OSINT – Open Source Intelligence. It sounds like something the spooks do, and actually it encompasses much of what an intelligence agency does. However, OSINT is at work everywhere: it covers collection of freely accessible data or information, which are then processed and analyzed to gain new insights. By definition, OSINT uses “passive sensors” only: no wiretapping, no hacking, no infiltration, no covert activity of any sort. Eyes and ears only, no hands. Even so, it can yield astonishing results – on a completely legal basis. One only needs to know where to look, and how to connect the dots: solid analyst work.
In August 2010, this blog carried the following:
“…We have been developing and refining what effectively are OSINT capabilities for the past decade. Much of what we have published (…) would not have been identified without this know-how – which is all about identifying, weighing, linking and synthesizing information that is, in principle, in the public domain. It can be challenging – and it also can be fun – to find out that the ‘undisclosed’ drug candidate a developer company referred to in its public statements is, with a high degree of probability, the known compound ‘X.’ Our recently published Drug Repositioning Report contains examples of such burrowing.”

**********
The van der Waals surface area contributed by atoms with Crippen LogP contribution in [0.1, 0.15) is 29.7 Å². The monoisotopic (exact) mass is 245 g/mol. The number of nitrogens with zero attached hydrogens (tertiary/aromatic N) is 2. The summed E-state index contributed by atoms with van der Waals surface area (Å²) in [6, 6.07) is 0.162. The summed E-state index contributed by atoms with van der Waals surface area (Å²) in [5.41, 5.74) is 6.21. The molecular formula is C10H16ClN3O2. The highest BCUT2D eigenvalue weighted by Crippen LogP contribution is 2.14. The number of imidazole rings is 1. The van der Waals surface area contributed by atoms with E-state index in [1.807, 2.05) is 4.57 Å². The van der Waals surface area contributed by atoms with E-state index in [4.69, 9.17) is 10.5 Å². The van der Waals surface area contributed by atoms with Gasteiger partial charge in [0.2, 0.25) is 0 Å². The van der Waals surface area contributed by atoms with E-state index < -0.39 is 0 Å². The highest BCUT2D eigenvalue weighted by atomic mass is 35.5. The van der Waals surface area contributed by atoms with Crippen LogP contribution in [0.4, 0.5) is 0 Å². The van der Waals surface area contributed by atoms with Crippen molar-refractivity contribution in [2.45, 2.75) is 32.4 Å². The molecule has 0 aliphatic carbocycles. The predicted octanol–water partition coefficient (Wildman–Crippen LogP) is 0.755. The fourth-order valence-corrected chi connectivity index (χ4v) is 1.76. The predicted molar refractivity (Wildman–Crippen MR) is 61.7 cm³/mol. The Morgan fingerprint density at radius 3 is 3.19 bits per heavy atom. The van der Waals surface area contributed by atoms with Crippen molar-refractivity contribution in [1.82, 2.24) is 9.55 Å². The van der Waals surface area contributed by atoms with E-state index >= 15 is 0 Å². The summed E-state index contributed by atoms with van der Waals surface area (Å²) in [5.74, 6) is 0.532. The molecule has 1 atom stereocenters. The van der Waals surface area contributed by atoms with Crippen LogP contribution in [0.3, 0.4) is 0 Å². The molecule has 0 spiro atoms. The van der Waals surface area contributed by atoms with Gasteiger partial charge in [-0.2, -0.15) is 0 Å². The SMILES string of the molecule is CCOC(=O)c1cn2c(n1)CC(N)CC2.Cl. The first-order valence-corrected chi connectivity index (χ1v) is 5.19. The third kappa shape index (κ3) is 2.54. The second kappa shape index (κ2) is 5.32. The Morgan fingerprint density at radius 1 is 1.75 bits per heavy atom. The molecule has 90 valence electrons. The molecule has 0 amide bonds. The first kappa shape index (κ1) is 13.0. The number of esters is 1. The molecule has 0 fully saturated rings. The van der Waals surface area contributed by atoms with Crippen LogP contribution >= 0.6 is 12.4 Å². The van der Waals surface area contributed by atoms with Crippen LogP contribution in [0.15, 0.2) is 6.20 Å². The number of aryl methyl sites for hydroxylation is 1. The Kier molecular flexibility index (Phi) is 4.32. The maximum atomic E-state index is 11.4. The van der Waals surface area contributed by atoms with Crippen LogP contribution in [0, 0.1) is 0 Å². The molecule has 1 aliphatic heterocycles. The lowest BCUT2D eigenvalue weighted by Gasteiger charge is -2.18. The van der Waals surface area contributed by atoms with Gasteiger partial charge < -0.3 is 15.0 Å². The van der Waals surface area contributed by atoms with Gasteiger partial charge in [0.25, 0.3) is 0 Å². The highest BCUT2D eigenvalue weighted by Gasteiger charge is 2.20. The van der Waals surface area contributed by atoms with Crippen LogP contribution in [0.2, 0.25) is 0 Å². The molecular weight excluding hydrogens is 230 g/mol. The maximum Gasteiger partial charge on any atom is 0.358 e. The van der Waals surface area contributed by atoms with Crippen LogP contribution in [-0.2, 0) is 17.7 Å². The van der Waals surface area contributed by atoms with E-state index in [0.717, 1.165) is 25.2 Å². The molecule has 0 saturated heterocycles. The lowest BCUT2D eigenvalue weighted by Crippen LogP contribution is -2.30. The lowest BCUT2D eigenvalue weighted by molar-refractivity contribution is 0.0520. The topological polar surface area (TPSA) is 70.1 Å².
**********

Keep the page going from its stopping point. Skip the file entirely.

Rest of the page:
A decade has passed since. What has changed? In essence, not much – because the rules of OSINT as the guiding principles do not change; and because H.M. Pharma Consultancy is in for the long run with whatever it is committed to. However, the tools that we are using have improved considerably.
Ten years ago we collected information in much the same way as today but had analysis capabilities that were limited according to today’s standards. In 2021, all drug development (especially, drug repurposing) information goes into databases which take many forms. They could be general repositories intended for later mining; or project-specific databases which are built for a particular purpose with high development pressure. Although these are tailored we design them in such a way that their contents can be reused later. It still is all OSINT; but now we can gain new insight with a few mouseclicks, from a decades’ worth of information that has been accumulated since – and from all that we had before.
In Big Politics, everybody is watching and analyzing everybody else. HMPC does the same: for drug development insight, for its business – but increasingly because it is … interesting!